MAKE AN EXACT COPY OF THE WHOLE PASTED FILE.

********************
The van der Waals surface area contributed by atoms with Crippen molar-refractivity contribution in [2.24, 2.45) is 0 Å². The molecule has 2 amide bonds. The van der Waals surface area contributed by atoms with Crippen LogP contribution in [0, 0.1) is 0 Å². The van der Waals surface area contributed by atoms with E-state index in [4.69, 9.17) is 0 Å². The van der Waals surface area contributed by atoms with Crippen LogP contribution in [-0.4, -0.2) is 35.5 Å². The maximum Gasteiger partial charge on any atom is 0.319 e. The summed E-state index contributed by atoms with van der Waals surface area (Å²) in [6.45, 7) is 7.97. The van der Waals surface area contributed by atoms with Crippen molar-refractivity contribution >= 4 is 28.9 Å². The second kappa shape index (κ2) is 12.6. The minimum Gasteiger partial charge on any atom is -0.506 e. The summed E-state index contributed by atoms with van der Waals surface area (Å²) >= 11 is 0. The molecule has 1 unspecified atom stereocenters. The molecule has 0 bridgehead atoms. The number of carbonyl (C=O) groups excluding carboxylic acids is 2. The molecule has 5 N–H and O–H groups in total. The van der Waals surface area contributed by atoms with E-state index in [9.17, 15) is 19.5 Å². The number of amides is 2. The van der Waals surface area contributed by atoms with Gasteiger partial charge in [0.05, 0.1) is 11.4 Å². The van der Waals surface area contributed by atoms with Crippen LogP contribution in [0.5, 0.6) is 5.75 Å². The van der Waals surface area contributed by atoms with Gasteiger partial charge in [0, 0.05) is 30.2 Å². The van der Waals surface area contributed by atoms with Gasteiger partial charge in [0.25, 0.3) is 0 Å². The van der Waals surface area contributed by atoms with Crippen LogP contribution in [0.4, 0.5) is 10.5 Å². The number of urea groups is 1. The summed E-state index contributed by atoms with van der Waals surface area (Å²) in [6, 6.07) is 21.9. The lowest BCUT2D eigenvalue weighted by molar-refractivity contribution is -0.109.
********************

The van der Waals surface area contributed by atoms with Crippen molar-refractivity contribution in [2.24, 2.45) is 0 Å². The molecule has 2 amide bonds. The van der Waals surface area contributed by atoms with Crippen LogP contribution in [0, 0.1) is 0 Å². The van der Waals surface area contributed by atoms with E-state index in [4.69, 9.17) is 0 Å². The van der Waals surface area contributed by atoms with Crippen LogP contribution in [-0.4, -0.2) is 35.5 Å². The maximum Gasteiger partial charge on any atom is 0.319 e. The summed E-state index contributed by atoms with van der Waals surface area (Å²) in [6.45, 7) is 7.97. The van der Waals surface area contributed by atoms with Crippen molar-refractivity contribution >= 4 is 28.9 Å². The second kappa shape index (κ2) is 12.6. The minimum Gasteiger partial charge on any atom is -0.506 e. The summed E-state index contributed by atoms with van der Waals surface area (Å²) >= 11 is 0. The molecule has 1 unspecified atom stereocenters. The molecule has 0 bridgehead atoms. The number of carbonyl (C=O) groups excluding carboxylic acids is 2. The molecule has 5 N–H and O–H groups in total. The van der Waals surface area contributed by atoms with E-state index in [9.17, 15) is 19.5 Å². The number of amides is 2. The van der Waals surface area contributed by atoms with Gasteiger partial charge in [0.05, 0.1) is 11.4 Å². The van der Waals surface area contributed by atoms with Crippen LogP contribution in [0.5, 0.6) is 5.75 Å². The van der Waals surface area contributed by atoms with Gasteiger partial charge in [0, 0.05) is 30.2 Å². The van der Waals surface area contributed by atoms with Gasteiger partial charge in [0.25, 0.3) is 0 Å². The van der Waals surface area contributed by atoms with Crippen LogP contribution in [0.4, 0.5) is 10.5 Å². The number of urea groups is 1. The summed E-state index contributed by atoms with van der Waals surface area (Å²) in [6, 6.07) is 21.9. The lowest BCUT2D eigenvalue weighted by molar-refractivity contribution is -0.109.